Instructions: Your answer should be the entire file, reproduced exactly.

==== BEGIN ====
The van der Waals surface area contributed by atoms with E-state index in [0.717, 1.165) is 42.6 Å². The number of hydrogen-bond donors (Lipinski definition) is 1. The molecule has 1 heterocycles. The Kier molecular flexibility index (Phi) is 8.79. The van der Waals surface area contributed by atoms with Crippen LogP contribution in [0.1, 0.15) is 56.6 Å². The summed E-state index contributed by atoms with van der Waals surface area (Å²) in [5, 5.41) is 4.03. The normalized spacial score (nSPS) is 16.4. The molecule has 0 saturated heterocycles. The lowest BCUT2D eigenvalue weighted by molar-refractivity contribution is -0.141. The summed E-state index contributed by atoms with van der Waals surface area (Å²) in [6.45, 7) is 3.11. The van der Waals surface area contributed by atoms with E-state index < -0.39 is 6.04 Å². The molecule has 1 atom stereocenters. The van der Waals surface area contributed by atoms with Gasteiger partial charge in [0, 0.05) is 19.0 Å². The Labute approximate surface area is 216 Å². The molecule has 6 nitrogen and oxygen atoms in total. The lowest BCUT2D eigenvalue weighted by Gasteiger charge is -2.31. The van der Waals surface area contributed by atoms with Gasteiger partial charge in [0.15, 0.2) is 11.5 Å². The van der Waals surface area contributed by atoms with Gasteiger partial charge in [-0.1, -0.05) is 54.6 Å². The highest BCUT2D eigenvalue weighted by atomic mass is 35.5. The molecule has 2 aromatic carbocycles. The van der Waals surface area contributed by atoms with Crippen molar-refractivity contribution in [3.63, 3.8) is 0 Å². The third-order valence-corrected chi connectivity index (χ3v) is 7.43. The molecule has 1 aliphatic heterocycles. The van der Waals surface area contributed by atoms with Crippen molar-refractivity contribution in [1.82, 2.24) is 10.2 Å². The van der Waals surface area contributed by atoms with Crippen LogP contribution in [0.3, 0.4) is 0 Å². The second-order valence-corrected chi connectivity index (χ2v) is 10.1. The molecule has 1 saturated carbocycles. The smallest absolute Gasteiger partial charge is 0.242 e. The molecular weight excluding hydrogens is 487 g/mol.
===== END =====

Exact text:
The van der Waals surface area contributed by atoms with E-state index in [0.717, 1.165) is 42.6 Å². The number of hydrogen-bond donors (Lipinski definition) is 1. The molecule has 1 heterocycles. The Kier molecular flexibility index (Phi) is 8.79. The van der Waals surface area contributed by atoms with Crippen LogP contribution in [0.1, 0.15) is 56.6 Å². The summed E-state index contributed by atoms with van der Waals surface area (Å²) in [5, 5.41) is 4.03. The normalized spacial score (nSPS) is 16.4. The molecule has 0 saturated heterocycles. The lowest BCUT2D eigenvalue weighted by molar-refractivity contribution is -0.141. The summed E-state index contributed by atoms with van der Waals surface area (Å²) in [6.45, 7) is 3.11. The van der Waals surface area contributed by atoms with E-state index < -0.39 is 6.04 Å². The molecule has 1 atom stereocenters. The van der Waals surface area contributed by atoms with Gasteiger partial charge in [0, 0.05) is 19.0 Å². The Labute approximate surface area is 216 Å². The molecule has 6 nitrogen and oxygen atoms in total. The lowest BCUT2D eigenvalue weighted by Gasteiger charge is -2.31. The van der Waals surface area contributed by atoms with Gasteiger partial charge in [0.15, 0.2) is 11.5 Å². The van der Waals surface area contributed by atoms with Gasteiger partial charge in [-0.1, -0.05) is 54.6 Å². The highest BCUT2D eigenvalue weighted by atomic mass is 35.5. The molecule has 2 aromatic carbocycles. The van der Waals surface area contributed by atoms with Crippen molar-refractivity contribution in [3.63, 3.8) is 0 Å². The third-order valence-corrected chi connectivity index (χ3v) is 7.43. The molecule has 1 aliphatic heterocycles. The van der Waals surface area contributed by atoms with Crippen molar-refractivity contribution in [1.82, 2.24) is 10.2 Å². The van der Waals surface area contributed by atoms with Crippen LogP contribution in [0.3, 0.4) is 0 Å². The second-order valence-corrected chi connectivity index (χ2v) is 10.1. The molecule has 1 saturated carbocycles. The smallest absolute Gasteiger partial charge is 0.242 e. The molecular weight excluding hydrogens is 487 g/mol.